Photo: The ribbon mechanism in my typewriter. You can see that most of the ribbon is over on the left and feeding through to the empty spool on the right. The ribbon threads through a sort of gate mechanism in the center that keeps it in exactly the right place under the type hammers. Note the black-and-red double-color ribbon on this machine. By pushing a lever on the keyboard, you make the ribbon rise up higher when the type hammers come forward, so the hammers hit the lower, red section, making red letters on the page. Everything about a typewriter is mechanically ingenious!

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Making mistakes

Typing mistakes are one of the biggest problems with mechanical typewriters. If you hit the wrong key, it's already too late: you've made a permanent mark on the page. Similarly, if you change your mind about what you wanted to write, you can't easily erase what you've written. There are three ways around this difficulty. One is to use a special eraser to remove the type marks. It works just like a pencil eraser, but it rubs ink away instead of pencil. Another option is to use a correction fluid like Liquid Paper or Tippex (effectively a quick-drying white paint that covers up your mistakes). When electric typewriters appeared, they offered a much more convenient, third option: many of them had an auto-correction feature. This is a second ribbon, made of plastic and with white ink imprinted onto it. If you hit the autocorrect button on an advanced electric typewriter, the print mechanism moves back one space and automatically overtypes the last key you printed using the white ribbon. So if you typed H by mistake and hit autocorrect, the machine would go back one character, and type a white H on top of the black one—effectively removing it from the page. You could then type a different character on top.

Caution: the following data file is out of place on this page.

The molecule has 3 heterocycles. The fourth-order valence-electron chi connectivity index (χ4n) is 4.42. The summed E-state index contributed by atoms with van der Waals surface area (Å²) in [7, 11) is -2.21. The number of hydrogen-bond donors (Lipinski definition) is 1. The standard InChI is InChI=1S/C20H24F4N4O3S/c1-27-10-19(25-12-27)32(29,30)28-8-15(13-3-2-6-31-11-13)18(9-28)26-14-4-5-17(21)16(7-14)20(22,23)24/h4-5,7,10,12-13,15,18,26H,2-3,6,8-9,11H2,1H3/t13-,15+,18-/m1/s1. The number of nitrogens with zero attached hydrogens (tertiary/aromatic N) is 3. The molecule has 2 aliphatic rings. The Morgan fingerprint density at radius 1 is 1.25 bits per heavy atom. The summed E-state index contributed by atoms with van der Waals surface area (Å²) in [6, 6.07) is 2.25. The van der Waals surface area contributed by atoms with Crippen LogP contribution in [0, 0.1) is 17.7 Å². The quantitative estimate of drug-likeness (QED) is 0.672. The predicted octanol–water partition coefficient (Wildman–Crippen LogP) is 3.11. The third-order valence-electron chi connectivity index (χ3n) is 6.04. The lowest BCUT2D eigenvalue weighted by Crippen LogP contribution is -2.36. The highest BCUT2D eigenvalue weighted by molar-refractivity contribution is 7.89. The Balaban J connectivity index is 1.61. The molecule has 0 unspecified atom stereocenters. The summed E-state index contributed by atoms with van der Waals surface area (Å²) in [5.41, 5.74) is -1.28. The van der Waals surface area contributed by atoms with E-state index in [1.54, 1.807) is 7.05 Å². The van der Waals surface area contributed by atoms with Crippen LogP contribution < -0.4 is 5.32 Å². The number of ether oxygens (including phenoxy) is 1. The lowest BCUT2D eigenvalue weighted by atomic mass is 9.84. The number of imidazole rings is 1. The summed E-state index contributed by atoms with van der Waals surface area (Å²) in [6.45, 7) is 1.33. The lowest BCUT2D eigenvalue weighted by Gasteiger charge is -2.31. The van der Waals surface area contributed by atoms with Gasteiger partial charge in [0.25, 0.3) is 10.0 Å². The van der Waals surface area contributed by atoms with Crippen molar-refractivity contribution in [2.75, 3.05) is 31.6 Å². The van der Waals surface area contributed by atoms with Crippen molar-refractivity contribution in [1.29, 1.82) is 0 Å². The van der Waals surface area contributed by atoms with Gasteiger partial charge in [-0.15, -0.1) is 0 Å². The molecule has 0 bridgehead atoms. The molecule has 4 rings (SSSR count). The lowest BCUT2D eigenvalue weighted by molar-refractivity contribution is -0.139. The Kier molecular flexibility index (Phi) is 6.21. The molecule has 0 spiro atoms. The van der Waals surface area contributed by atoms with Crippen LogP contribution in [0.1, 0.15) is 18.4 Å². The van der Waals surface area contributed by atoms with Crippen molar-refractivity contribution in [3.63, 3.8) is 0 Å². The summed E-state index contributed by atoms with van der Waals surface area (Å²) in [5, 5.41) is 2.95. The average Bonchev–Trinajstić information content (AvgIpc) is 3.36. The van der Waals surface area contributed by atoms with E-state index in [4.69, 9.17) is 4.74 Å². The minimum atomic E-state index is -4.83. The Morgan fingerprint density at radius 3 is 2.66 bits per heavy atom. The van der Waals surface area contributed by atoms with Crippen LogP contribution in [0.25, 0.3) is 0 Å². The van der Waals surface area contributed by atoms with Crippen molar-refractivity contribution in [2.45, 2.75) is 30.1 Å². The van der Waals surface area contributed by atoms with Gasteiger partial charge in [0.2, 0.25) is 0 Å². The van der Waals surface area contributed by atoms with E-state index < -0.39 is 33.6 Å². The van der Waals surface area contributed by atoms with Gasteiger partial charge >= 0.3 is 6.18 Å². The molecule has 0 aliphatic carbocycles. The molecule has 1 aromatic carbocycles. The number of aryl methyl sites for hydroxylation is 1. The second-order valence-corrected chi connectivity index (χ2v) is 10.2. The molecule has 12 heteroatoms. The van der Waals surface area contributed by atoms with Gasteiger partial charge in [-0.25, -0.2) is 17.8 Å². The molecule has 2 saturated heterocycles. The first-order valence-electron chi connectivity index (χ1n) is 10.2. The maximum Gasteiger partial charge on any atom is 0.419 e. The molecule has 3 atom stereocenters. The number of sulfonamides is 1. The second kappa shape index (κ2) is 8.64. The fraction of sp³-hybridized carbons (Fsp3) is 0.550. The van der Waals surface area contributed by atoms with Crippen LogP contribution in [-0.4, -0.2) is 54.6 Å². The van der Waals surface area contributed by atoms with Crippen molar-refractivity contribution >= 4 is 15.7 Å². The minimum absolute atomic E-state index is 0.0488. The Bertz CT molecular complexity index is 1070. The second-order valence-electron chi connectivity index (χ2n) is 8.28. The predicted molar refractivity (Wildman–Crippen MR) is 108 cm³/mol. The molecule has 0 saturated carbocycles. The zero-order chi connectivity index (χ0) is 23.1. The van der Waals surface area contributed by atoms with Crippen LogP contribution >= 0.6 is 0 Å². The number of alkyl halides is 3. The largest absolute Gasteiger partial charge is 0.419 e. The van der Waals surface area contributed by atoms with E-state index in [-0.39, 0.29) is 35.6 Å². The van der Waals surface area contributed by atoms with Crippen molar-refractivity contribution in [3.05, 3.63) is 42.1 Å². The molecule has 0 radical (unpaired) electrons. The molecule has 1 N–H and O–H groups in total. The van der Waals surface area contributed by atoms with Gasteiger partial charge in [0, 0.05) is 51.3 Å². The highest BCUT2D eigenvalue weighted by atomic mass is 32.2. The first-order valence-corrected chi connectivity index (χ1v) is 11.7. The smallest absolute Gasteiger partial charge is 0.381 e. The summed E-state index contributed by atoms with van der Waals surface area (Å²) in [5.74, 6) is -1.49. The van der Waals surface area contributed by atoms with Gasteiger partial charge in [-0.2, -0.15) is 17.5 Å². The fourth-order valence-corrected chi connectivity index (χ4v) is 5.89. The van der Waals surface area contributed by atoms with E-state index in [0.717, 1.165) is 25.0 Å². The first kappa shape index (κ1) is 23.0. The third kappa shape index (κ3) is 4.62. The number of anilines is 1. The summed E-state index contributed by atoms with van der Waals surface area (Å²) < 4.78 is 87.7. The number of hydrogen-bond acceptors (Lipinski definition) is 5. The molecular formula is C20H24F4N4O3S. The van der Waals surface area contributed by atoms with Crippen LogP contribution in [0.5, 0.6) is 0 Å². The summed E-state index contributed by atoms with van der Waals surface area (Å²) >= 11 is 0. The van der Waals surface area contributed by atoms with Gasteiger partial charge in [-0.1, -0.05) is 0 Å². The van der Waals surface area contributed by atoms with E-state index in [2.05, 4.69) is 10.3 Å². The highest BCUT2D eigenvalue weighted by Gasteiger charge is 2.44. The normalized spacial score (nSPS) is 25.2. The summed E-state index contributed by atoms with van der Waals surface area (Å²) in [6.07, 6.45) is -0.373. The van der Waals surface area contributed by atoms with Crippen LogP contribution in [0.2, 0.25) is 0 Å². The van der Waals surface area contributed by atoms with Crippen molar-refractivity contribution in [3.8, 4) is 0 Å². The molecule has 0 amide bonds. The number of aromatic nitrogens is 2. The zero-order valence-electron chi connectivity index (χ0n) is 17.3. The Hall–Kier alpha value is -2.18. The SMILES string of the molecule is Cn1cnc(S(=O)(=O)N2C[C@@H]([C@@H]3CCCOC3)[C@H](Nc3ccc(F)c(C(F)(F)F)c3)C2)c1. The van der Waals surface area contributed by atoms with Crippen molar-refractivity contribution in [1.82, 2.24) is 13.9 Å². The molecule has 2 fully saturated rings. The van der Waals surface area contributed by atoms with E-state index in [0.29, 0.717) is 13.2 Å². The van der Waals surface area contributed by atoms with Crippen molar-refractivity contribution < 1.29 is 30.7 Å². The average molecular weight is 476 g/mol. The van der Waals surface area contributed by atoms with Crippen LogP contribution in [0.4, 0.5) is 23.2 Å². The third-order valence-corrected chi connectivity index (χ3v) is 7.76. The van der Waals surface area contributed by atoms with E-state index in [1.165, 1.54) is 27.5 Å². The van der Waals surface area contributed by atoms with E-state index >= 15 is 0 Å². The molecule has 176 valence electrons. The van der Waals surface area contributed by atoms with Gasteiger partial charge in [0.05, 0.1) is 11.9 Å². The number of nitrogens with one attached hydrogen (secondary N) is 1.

Wartime desktop typewriter

Photo: A typical office typewriter dating from World War II. Photo by Arthur Rothstein, Office of War Information, courtesy of Library of Congress, Prints and Photographs Division.

Electronic typewriters made typing mistakes a thing of the past. They're effectively a halfway-house between typewriters and computers: they look like typewriters, but they have completely electric keyboards and work like computers. They often have a little LCD display screen and the letters you type appear on there first. You can easily correct your mistakes on the display before printing anything out. Some electronic typewriters (like the popular Canon Starwriter series) have a large internal memory and a screen big enough to show about eight or ten lines of text. You can type several pages of text into the memory and play around with the formatting, just as you can on a computer. When you're finally satisfied with what you've written, you can print out the text or save it on a floppy disk.

Canon Starwriter electronic typewriter word processor

Photo: The Canon Starwriter: a typical electronic typewriter. This model dates from the mid-1990s. There's no ribbon in this one. Behind the LCD display, there's a modern inkjet printer.

Many more people have computers these days and hardly anyone uses mechanical typewriters. Indeed, now speech recognition is so advanced, some people don't even use keyboards! But typewriters were crucially important to the development of personal computers. The whole idea of a personal computer (a machine into which you type "input" and wait for written "output" to appear on the screen) is essentially based on a typewriter. You sit at a keyboard and peck away, one letter at a time. If you're using a word processor, what you see on the screen—letters slowly appearing and moving toward the right of the page as you type—is exactly what you would have seen on the paper in a typewriter.

Why do keyboards have that strange QWERTY layout?